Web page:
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A strong signal: Investors urge Apple to act on youth smartphone addiction

A child plays with a mobile phone while riding on the New York subway in December.

Mark Lennihan/AP

Two major Apple investors have urged the iPhone maker to help curb smartphone addiction among children, highlighting growing concern about the effects of gadgets and social media on youngsters.

New York-based Jana Partners LLC and the California State Teachers' Retirement System said in open letter to Apple that the company must offer more choices and tools to help children fight addiction to its devices. The two investors collectively control $2-billion (U.S.) worth of Apple shares.

"Apple can play a defining role in signalling to the industry that paying special attention to the health and development of the next generation is both good business and the right thing to do," the letter said.

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Among their proposals to Apple: establish a committee of experts, including child development specialists; offer Apple's "vast information resources" to researchers; and enhance mobile-device software so that parents have more options to protect their children's health.

The letter cited various studies on the negative effects of smartphones and social media on children's mental and physical health. One of these studies, which surveyed more than 2,300 teachers in Alberta, found that 67 per cent of the educators believed the negative distractions of digital technology in the classroom were growing. And 75 per cent said students' ability to focus on educational tasks has decreased.

Another study published in November suggested that heavy smartphone use and social-media exposure among teens may contribute to depression and other traits linked with suicide. But that and similarly designed research cannot rule out that already troubled teens may be more likely than others to be frequent users of smartphones and social media.

In its most recent update on teens and media use, the American Academy of Pediatrics said in 2016 that social-media and internet use have benefits and potential risks for teens. It urged families to create their own media-use plans that include consistent time and content limits.

The American Psychiatric Association does not consider heavy internet use a true mental addiction and says more research is needed.

Apple didn't immediately respond to a request for comment on Monday.

The investors' letter Saturday reflects growing concerns about the long-term impact of gadgets and social media, especially for those who start to use smartphones at an early age.

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While tech companies have not acknowledged openly that their gadgets may be addictive, some Silicon Valley insiders have begun to speak about how gadgets, mobile applications and social-media sites are designed to be addictive and to keep users' attention as long as possible.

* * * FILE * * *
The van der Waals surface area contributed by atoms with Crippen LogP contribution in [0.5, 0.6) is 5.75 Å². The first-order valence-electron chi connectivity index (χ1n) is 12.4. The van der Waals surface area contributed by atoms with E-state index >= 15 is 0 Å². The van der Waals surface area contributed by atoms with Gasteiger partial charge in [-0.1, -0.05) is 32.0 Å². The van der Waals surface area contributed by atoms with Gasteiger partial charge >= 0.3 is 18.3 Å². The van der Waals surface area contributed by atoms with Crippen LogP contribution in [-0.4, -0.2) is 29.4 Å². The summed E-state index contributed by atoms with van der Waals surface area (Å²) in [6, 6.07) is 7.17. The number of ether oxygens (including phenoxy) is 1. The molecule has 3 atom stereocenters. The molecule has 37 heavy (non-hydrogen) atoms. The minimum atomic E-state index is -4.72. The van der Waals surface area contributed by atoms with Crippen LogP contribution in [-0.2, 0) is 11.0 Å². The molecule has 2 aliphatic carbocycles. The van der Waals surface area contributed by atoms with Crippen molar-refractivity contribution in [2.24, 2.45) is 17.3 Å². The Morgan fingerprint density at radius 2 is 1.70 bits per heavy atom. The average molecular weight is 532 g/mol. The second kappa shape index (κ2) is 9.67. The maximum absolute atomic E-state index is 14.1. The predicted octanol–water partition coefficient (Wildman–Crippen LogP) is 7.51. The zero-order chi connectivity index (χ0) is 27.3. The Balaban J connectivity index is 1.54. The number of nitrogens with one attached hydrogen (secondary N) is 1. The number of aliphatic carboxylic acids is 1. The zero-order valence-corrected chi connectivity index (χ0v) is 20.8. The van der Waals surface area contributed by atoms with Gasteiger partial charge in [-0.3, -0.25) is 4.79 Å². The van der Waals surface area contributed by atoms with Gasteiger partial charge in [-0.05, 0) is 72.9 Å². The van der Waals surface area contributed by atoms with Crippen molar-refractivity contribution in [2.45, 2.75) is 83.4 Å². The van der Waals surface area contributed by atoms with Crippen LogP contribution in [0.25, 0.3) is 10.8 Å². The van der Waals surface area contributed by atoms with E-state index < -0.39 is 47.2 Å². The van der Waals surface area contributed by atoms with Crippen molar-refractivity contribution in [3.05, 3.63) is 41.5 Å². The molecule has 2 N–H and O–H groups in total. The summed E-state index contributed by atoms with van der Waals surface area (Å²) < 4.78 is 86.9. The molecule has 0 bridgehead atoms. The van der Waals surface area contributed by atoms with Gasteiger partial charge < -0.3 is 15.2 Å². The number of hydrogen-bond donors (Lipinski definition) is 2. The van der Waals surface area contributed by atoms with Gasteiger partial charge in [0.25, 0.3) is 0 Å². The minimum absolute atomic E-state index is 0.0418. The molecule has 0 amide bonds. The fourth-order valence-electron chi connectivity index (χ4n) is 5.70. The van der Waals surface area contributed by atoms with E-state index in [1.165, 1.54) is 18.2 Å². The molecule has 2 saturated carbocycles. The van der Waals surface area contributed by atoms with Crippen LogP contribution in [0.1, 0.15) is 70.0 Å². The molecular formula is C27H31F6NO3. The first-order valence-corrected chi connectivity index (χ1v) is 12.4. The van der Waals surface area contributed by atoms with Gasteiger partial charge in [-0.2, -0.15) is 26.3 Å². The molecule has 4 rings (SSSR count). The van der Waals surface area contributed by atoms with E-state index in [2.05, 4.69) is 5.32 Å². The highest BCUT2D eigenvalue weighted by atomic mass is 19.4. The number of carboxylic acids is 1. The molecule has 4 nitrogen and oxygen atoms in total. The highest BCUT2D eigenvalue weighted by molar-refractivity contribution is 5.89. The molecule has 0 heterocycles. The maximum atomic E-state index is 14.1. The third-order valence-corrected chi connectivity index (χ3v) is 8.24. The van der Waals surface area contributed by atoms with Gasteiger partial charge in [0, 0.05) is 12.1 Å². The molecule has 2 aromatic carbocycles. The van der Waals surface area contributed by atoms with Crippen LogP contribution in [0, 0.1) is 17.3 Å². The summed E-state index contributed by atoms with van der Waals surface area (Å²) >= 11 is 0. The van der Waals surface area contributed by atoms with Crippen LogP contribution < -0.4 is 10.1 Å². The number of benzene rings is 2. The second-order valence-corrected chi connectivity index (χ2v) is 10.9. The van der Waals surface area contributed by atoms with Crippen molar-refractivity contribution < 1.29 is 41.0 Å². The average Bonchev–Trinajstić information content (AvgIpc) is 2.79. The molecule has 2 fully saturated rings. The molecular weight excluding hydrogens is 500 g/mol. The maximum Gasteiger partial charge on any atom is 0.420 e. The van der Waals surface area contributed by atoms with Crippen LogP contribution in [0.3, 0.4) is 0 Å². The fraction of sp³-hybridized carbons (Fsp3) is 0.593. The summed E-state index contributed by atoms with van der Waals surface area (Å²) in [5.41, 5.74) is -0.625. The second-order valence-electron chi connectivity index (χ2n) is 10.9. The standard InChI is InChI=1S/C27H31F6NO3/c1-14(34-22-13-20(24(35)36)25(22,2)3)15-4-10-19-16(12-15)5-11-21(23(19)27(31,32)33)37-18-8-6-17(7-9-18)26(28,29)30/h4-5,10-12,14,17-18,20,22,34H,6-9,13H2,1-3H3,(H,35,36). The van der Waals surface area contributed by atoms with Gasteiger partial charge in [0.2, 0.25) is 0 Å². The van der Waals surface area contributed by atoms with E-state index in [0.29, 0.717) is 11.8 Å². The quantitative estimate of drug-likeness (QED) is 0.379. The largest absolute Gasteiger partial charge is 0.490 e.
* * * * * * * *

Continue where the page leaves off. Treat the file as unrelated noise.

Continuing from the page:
Facebook's founding president, Sean Parker, said recently, for example, that the company exploits a "vulnerability in human psychology" to addict its users. He called its stream of comments, "likes" and reactions a "social validation feedback loop that exploits how human brains work." And, he said, "God only knows what it's doing to our children's brains."

James Steyer, the CEO of Common Sense Media, a non-profit that studies kids' technology use, called the letter a "big deal" in the continuing effort to make it clear that cellphones are a "public health concern."

"It's the beginning of a much bigger conversation about these issues and it's great that shareholders care about it," he said.

Mr. Steyer said Apple is in a position to "do good here." Among other things, he said, Apple can finance independent research on the effects of mobile-phone use and pay for public-education campaigns that teach parents and kids about responsible technology use. He said Apple can also design addiction-prevention features, such as an automatic shut-off after an hour.

But Mr. Steyer said a bigger problem is with social-media companies "designing platforms to grab and retain your children." He said companies such as Twitter, Facebook and Snap will change "only with major pressure from the public and from shareholders."

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The Apple letter is the start of a bigger push by one of the investors, Jana, to focus on socially responsible investing, according to a report in The Wall Street Journal. The investor, the Journal said, is planning to raise billions of dollars to launch a new fund, Jana Impact Capital, to invest in companies that should be "better corporate citizens." The idea is that responsible companies can produce better long-term value not just for shareholders, but for society.

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